Fuji color negative grain (Reala 100)

Discussion in 'Color: Film, Paper, and Chemistry' started by Marco B, Dec 15, 2008.

  1. Marco B

    Marco B Member

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    Hi all,

    I today for the first time scant a Fuji color negative film (Reala 100). Now, besides the fact that this seems to be a pretty coarse grained film compared to some other 100 ISO color negative films like the new Ektar 100, I also noticed that the grain structure seemed to be different. I especially was intruiged by the apparant "pinkish" grains, see the scan below, that almost seem like light colored "holes" punched in the negative. I have not seen this type of grain structure before. Is the grain structure of Fuji color negative really that different from Kodak's? Or is this a sign of some kind of bad processing?

    Please note that the scan is a 100% - "actual pixels" - crop of a huge 6300 pixels-per-inch scan.

    Marco
     

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  2. Photo Engineer

    Photo Engineer Subscriber

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    IMHO, this does not look normal for any color film. I would suggest bad film or bad processing. Fuji generally looks better than that.

    PE
     
  3. wiltw

    wiltw Subscriber

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    Dang ugly, compared to my recollection of shooting wedding portraits with the stuff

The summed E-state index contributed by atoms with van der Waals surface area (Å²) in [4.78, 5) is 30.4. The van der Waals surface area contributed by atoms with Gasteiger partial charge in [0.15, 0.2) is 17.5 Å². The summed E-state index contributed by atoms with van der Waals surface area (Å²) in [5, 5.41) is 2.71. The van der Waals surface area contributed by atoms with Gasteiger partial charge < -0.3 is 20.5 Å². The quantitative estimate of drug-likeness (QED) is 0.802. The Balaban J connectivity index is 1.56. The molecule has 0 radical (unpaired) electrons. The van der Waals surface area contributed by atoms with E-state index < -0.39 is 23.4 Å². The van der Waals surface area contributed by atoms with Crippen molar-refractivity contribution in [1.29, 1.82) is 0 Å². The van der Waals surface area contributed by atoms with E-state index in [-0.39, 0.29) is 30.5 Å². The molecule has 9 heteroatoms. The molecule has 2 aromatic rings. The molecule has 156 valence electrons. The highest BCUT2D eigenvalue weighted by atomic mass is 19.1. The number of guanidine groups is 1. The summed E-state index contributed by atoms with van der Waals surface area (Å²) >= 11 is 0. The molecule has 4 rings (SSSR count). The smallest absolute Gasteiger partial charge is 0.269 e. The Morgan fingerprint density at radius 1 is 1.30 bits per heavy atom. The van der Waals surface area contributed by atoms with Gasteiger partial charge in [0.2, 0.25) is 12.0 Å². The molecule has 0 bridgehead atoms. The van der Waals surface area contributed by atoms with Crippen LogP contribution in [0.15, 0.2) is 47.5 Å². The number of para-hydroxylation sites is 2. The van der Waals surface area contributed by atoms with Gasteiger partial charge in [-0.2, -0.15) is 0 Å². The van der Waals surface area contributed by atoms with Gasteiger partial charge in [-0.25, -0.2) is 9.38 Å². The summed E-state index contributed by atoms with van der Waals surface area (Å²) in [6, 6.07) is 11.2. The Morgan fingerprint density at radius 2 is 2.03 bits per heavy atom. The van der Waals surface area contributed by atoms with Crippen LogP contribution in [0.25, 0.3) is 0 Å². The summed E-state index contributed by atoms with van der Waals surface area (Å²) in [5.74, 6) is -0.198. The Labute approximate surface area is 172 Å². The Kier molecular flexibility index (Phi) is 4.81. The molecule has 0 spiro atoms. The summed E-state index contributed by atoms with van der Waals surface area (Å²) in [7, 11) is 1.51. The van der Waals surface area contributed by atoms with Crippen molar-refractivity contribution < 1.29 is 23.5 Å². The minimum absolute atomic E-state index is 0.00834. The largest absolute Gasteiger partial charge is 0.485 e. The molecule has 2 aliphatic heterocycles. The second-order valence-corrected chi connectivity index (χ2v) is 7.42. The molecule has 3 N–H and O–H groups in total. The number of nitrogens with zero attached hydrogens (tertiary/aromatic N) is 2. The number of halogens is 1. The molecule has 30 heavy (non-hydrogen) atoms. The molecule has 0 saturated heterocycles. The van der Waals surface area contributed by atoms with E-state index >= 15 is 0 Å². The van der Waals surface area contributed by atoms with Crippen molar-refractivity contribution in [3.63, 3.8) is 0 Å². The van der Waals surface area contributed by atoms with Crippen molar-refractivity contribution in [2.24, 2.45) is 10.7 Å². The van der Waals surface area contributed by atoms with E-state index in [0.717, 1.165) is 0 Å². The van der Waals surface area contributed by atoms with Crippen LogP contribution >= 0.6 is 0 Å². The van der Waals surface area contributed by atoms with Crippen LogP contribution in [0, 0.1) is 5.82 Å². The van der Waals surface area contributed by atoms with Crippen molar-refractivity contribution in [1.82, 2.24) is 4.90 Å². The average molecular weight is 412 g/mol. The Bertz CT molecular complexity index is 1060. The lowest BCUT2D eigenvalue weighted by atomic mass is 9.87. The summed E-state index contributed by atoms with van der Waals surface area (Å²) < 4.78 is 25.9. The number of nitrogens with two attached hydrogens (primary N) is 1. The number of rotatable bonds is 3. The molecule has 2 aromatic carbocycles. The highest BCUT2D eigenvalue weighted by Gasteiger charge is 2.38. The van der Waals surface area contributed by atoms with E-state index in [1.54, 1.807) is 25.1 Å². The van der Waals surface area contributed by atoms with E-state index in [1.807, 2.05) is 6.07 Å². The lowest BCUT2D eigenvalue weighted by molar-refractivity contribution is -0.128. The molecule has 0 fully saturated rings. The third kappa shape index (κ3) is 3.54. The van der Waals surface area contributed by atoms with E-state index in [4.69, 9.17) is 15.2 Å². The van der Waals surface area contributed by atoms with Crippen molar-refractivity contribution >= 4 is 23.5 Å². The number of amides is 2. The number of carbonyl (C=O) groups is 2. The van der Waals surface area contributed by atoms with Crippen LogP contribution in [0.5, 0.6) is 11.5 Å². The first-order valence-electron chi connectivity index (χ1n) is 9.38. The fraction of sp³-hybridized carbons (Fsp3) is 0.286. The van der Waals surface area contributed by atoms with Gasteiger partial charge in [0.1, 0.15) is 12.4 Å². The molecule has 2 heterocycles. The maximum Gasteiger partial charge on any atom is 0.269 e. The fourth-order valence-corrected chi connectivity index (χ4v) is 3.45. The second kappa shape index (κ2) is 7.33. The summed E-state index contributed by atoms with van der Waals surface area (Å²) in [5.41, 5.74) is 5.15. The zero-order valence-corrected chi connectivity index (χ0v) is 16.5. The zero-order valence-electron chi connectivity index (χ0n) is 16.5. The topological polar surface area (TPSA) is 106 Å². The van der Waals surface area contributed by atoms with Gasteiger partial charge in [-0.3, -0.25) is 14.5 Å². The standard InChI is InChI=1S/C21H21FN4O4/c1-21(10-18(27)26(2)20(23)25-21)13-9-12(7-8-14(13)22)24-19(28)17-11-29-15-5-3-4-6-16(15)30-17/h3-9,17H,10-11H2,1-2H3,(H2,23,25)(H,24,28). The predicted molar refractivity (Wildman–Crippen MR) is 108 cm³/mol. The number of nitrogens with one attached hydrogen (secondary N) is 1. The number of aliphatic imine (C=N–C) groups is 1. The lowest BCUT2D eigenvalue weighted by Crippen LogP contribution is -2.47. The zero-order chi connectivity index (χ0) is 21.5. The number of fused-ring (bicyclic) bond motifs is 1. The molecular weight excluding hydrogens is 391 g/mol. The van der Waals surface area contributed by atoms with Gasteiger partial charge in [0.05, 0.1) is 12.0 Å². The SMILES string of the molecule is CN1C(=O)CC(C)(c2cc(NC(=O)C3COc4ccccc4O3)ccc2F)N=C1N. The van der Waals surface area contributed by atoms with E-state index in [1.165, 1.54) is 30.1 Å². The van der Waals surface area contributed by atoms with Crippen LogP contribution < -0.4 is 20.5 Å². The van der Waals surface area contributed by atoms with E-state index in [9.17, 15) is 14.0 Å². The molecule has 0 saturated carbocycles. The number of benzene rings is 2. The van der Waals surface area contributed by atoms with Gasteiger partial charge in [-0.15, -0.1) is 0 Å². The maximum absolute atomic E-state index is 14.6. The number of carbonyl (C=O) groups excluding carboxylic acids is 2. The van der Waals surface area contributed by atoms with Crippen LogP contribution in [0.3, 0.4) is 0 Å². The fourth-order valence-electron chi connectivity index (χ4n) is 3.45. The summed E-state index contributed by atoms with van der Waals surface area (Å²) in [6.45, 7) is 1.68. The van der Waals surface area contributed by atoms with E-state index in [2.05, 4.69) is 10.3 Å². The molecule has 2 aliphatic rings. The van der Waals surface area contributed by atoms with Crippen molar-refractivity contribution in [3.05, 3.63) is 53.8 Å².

4. Marco B

    Marco B Member

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    Please note that the scan I showed actually represents a pretty huge enlargement! It would require a 1.2x1.8 meter enlargement of the negative to see the same thing at the same size! So it may not look that bad at "normal" sizes...

    This scan really looks "into the grain".
     
  5. Marco B

    Marco B Member

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    And any suggestions as to what kind of "bad processing" - if any - might cause this?
     
  6. Mark Antony

    Mark Antony Member

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    Question:
    Is it like this from a wet print? Because if not it looks like scan noise. Those white spaces and course grain 'speckled colour noise' are typical of flatbed scans.
    Some wet mount to reduce this, also you can open in photoshop and convert to Lab mode then apply Gaussian blur to the a and b channels to give a more monochromatic noise that will look more 'film like' and less electronic.
    Like this
    [​IMG]
    you'll need to view them side by side to really see what I've done.
    Mark
     
  7. jd callow

    jd callow Moderator Staff Member Moderator

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    It looks like scan noise to me too. I have always found this film to be very tight grained.
     
  8. j_landecker

    j_landecker Member

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    That looks exactly how Reala scanned on a Microtek 120 I had. The hard light source always produced grainy scans and the white speckles could be the result of "pepper grain", which has been attributed to microscopic bubbles in the emulsion. In any case, the Nikon LS-8000 I have now produces a much smoother scan, closer to what I get with optical enlarging.